Mayor’s housing plan is a complete, utter bust


Mayor Ed Lee and Sup. Jane Kim: Very different visions of housing in SF

 

By Tim Redmond

Mayor Ed Lee has responded to Sup. Jane Kim’s affordable housing proposal with a competing measure that would actually make things worse than they are now.

The mayor likes to talk about consensus and the Chron calls his proposal a “compromise,” but I’ve read the housing measure he’s put forward, and instead of any requirements or rules around the construction of new affordable housing, the measure essentially blocks all challenges to luxury housing projects – with tenants and neighborhood advocates getting nothing in return.

It’s as if Lee has decided that the private market should operate unfettered, while Kim is offering reasonable (actually, fairly moderate) regulations that fit into the concept of traditional city planning.

The two visions are critically important now that there’s a chance that Ellis Act reform is dead at the state level. The mayor has repeatedly put his hopes for controlling evictions and preserving housing diversity on Sacramento and Sen. Mark Leno’s Ellis Act bill. Without that, the city will have to look to local solutions – and Kim’s bill, along with an anti-speculation measure taking shape, are both efforts to use the city’s own authority to set housing policy.

The Lee measure, called “Build Housing Now,” is everything condo developers could ask for. It specifically states that the city can’t adopt any rules to limit or delay new housing (of any sort) in any neighborhood that is part of an Area Plan (that means most of the Eastern part of the city where so much of the new high-end housing is going). That means no design review rules, no new affordable housing mandates – and “no regulation that could prohibit, condition, or otherwise restrict the approval of new market-rate housing units based on a cumulative housing balance ratio or other criteria related to achieving or maintaining a certain ratio of various types of affordability levels of housing on a district-wide or city-wide basis.”

Think about that: The mayor, who talks about the need for affordable housing, wants to ban any efforts to force developers to build more affordable housing.

The measure has some high-sounding language at the beginning, starting with an admission that San Francisco’s tech-driven employment boom has been something of a problem: Between 2007 and 2013, the city saw 51,800 new jobs, and 14,060 new housing units.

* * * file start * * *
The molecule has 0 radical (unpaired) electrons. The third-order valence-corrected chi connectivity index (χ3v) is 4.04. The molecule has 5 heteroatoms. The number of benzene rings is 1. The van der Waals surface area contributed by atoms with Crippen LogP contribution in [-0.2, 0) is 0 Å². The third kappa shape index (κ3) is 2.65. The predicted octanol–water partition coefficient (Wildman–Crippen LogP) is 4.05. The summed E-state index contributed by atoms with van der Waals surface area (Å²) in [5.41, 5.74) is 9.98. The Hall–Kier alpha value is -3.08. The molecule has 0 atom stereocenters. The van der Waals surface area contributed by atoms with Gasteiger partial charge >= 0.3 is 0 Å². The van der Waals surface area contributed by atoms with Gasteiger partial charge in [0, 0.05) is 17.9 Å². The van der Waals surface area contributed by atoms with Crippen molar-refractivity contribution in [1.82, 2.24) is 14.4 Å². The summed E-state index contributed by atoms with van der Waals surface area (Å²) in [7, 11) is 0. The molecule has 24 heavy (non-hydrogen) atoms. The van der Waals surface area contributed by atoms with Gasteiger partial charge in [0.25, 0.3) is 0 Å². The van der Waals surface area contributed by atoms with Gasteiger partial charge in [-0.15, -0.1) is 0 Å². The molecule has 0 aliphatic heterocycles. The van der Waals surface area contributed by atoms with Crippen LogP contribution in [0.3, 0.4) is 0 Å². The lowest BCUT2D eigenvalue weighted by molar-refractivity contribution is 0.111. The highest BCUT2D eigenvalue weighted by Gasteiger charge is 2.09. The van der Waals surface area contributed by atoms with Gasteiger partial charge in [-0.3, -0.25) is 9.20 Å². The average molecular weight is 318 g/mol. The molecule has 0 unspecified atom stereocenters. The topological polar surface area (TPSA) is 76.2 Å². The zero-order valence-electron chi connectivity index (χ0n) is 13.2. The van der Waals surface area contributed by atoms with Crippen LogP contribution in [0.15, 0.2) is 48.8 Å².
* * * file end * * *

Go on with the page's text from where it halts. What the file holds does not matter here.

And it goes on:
Then it goes on to state that the mayor’s proposal to build 30,000 new units by 2020 would “likely curb the price escalation that has resulted” from the housing shortage. But there’s no evidence that building more high-end housing will bring down prices for the rest of us; it never has.

The measure also states that “a majority” of the new units will be “within financial reach of middle-income households.” Since the media price for new one-bedroom condos is well about $750,000, and two people buying that unit with five percent down would be paying $4,200 a month in mortgage and property taxes, or his definition of “middle-income” is something of a stretch. Two people would need a combined income of more than $140,000 a year to afford that one-bedroom unit, which means they don’t have kids; the median household income in San Francisco is about half of that, according to the US Census.

And there is absolutely nothing in the mayor’s proposal that in any way provides new revenue or mandates higher affordability. It’s a joke: the closest it comes is a meaningless statement about the need to seek new funding sources.

You can argue that Kim’s measure, which exempts smaller projects and buildings already in the pipeline, should be stronger; in the past, activists have called for a moratorium on luxury housing until the city meets affordability goals. But apparently a moratorium won’t hold up legally, and this legislation would be the first ever to specifically say that if the city can’t meet it’s goals for housing low and moderate-income people, it can’t keep building for the rich.

And the mayor is saying that’s unreasonable. Not hard to see who’s side he’s on in this debate.

UPDATE: Leno called this afternoon to say he was “very disappointed” in the vote. While he has the opportunity to bring the bill back for reconsideration, that’s unlikely right now, since the deadline for policy committees to report out bills is the end of next week, and the Housing and Community Development Committee doesn’t meet again until after that deadline. It would take a rules waiver, a special meeting, and at least one member agreeing to change his or her vote.

“But we have raised awareness of this issue, and we can look at bringing it back next year,” said Leno, who has often had to introduce bills multiple times but rarely gives up on an important cause. Like this one.

 

 

 

 

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9 Responses to Mayor’s housing plan is a complete, utter bust

  1. Sam says:

    Why do you think that building little or no market-rate housing is somehow magically a solution for those who cannot afford homes in SF?

  2. photothinks says:

    Anyone who argues that our mayors office has not been compromised by large corporate real estate interests including Mayor Lee’s personal friendship with billionaire investor Ron Conway now look pretty foolish. Actions speak louder than words. In fact, these actions now scream. By Mayor Lee’s own decree – developers come first. Low and middle income residents come last.

    David Elliott Lewis

    • Sam says:

      Ed Lee very clearly ran on a pro-growth, pro-jobs, pro-development platform and he got 50% more votes than his nearest rival. A landslide.

      So either you do not accept the majority verdict or you’re a bad loser. Which is it?

      And why are you so obsessed that someone somewhere might be making a few bucks? Isn’t the important thing that homes get built? Clearly those homes are needed because they are all selling. Or do you know better?

      • photothinks says:

        Mayor Lee also campaigned on being inclusive including providing housing for all. Unfortunately, that hasn’t happened. As evidence, I cite the very article I was commenting on.

      • grumpish says:

        Mayor Lee got that high of a vote because of voter fraud.

        • Sam says: